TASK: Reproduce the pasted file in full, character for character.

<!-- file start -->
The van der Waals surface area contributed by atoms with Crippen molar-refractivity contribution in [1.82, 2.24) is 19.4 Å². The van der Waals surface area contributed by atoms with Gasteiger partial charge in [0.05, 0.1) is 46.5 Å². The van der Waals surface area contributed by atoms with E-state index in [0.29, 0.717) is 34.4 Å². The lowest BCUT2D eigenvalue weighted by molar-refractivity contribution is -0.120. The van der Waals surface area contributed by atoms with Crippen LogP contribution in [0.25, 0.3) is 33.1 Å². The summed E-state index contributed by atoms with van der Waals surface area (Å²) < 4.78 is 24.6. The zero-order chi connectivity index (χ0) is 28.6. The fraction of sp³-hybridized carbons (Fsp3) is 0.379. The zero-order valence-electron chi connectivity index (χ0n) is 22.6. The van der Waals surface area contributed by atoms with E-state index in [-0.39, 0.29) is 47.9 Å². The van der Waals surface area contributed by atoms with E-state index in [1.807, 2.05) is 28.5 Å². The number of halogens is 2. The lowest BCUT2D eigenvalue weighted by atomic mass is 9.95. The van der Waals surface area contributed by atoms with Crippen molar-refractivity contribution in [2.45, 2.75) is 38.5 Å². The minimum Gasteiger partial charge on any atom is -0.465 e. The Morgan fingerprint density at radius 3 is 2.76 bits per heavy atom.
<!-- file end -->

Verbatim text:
The van der Waals surface area contributed by atoms with Crippen molar-refractivity contribution in [1.82, 2.24) is 19.4 Å². The van der Waals surface area contributed by atoms with Gasteiger partial charge in [0.05, 0.1) is 46.5 Å². The van der Waals surface area contributed by atoms with E-state index in [0.29, 0.717) is 34.4 Å². The lowest BCUT2D eigenvalue weighted by molar-refractivity contribution is -0.120. The van der Waals surface area contributed by atoms with Crippen LogP contribution in [0.25, 0.3) is 33.1 Å². The summed E-state index contributed by atoms with van der Waals surface area (Å²) < 4.78 is 24.6. The zero-order chi connectivity index (χ0) is 28.6. The fraction of sp³-hybridized carbons (Fsp3) is 0.379. The zero-order valence-electron chi connectivity index (χ0n) is 22.6. The van der Waals surface area contributed by atoms with E-state index in [-0.39, 0.29) is 47.9 Å². The van der Waals surface area contributed by atoms with E-state index in [1.807, 2.05) is 28.5 Å². The number of halogens is 2. The lowest BCUT2D eigenvalue weighted by atomic mass is 9.95. The van der Waals surface area contributed by atoms with Crippen molar-refractivity contribution in [2.45, 2.75) is 38.5 Å². The minimum Gasteiger partial charge on any atom is -0.465 e. The Morgan fingerprint density at radius 3 is 2.76 bits per heavy atom.